Neural correlates of eye-gaze detection in young children with autism.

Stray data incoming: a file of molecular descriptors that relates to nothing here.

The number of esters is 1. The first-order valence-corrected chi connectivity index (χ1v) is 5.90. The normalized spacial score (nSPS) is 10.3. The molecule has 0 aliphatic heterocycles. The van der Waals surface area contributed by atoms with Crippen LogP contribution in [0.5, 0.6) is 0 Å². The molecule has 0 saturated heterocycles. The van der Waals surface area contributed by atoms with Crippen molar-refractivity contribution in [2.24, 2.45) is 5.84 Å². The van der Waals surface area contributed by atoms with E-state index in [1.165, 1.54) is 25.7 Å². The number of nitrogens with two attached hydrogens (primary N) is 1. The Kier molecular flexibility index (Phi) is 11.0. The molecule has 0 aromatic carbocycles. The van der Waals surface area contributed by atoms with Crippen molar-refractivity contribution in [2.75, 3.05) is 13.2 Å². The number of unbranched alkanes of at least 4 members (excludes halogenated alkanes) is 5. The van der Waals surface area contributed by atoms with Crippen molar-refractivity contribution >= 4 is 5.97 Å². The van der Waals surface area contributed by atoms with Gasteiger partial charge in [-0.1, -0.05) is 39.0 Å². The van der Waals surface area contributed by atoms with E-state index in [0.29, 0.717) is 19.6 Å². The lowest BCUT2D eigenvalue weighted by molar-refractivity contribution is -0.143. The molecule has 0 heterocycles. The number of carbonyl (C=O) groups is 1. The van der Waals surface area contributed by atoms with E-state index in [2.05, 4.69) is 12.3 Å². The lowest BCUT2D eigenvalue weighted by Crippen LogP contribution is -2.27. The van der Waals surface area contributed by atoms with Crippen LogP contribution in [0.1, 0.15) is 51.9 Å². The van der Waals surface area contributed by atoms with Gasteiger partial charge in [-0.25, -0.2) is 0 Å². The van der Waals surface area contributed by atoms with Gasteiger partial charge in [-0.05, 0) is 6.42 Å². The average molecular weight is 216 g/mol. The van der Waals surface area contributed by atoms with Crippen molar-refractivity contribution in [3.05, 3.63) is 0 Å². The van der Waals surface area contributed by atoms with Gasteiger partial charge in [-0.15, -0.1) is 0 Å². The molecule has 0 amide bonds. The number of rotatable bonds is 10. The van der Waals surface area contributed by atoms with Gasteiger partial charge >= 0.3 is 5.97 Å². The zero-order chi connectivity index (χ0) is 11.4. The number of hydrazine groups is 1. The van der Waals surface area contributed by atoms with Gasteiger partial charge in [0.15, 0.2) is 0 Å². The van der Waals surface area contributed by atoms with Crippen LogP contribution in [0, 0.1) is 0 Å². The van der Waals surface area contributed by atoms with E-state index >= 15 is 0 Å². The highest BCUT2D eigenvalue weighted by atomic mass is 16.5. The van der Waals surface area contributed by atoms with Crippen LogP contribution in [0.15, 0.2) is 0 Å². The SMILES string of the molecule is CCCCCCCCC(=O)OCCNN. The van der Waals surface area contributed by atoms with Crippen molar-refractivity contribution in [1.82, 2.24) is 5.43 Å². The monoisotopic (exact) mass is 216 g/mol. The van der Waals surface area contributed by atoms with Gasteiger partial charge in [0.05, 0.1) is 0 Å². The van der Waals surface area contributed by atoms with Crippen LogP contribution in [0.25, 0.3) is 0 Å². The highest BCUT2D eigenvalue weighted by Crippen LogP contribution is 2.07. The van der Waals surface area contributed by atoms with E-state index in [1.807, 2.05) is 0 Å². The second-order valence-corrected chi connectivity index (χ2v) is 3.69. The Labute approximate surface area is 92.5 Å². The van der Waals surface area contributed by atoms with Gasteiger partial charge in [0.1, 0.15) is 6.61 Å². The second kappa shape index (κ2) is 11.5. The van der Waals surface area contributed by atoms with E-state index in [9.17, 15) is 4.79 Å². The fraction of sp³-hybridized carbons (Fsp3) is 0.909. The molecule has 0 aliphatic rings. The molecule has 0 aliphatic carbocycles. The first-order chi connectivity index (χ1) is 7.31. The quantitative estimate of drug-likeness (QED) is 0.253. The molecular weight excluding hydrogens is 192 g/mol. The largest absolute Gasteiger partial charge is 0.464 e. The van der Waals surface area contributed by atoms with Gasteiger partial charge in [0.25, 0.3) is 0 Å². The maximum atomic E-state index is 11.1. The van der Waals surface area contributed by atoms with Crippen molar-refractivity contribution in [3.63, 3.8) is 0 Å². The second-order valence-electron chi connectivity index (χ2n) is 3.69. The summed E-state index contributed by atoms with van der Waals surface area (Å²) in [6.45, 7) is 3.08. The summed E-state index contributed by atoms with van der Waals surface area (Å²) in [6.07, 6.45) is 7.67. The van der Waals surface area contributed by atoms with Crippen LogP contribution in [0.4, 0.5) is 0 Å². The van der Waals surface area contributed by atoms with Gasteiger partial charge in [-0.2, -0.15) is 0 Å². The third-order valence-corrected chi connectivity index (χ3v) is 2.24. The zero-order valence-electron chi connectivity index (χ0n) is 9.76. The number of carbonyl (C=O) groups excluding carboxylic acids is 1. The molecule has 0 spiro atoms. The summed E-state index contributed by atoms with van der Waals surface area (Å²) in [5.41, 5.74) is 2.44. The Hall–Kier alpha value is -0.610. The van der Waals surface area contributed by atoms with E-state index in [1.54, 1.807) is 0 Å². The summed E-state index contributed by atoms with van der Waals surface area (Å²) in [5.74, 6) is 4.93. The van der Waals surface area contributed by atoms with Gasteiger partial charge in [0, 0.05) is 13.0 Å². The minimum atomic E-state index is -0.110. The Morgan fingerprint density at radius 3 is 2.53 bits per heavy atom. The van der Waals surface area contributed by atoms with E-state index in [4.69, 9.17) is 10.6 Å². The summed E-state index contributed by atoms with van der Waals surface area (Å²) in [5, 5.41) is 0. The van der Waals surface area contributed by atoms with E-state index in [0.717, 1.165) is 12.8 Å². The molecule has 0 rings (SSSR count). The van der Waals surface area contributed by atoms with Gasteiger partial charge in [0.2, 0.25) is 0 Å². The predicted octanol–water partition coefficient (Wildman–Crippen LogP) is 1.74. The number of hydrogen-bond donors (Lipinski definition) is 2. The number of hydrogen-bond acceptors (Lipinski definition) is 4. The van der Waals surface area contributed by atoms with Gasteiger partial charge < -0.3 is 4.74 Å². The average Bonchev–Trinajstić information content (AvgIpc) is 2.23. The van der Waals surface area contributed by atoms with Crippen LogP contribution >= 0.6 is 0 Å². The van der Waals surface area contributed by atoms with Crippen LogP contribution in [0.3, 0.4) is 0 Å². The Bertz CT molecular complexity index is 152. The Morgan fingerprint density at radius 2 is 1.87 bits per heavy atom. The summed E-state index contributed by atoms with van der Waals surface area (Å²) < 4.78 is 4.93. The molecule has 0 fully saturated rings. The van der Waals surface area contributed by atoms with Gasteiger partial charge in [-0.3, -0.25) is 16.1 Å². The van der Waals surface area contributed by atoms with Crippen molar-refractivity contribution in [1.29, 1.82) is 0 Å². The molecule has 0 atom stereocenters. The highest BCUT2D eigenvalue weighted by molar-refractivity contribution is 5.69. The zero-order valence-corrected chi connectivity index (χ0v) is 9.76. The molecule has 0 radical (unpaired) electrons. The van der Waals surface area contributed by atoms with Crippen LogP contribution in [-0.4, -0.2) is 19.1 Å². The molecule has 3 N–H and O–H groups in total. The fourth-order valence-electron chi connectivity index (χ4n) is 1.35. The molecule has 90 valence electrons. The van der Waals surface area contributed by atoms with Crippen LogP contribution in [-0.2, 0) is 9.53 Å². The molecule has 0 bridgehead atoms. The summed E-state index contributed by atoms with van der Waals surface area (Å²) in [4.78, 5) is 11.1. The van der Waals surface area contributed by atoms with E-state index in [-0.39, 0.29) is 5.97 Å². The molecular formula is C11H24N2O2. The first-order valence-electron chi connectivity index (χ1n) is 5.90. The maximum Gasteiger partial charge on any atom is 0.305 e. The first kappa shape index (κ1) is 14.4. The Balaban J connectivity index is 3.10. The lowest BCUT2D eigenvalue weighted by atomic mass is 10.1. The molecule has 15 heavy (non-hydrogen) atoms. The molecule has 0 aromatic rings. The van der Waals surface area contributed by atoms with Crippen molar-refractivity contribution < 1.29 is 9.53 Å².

Various reports have demonstrated difficulties in eye-gaze processing in older children and adults with autism. However, little is known about the neural or developmental origin of such difficulties. In the present study, we used high-density Event-Related Potentials (HD-ERPs) to record the neural correlates of gaze processing in young children with autism, and their age-matched controls. In addition, to determine normal gaze processing development we also tested a non-autism adult group. The data obtained from the children with autism resembled that previously observed in typical 4-month old infants. In contrast, the control group showed the same pattern as typical adults. These findings suggest that the neural correlates of gaze direction processing may be delayed in young children with autism.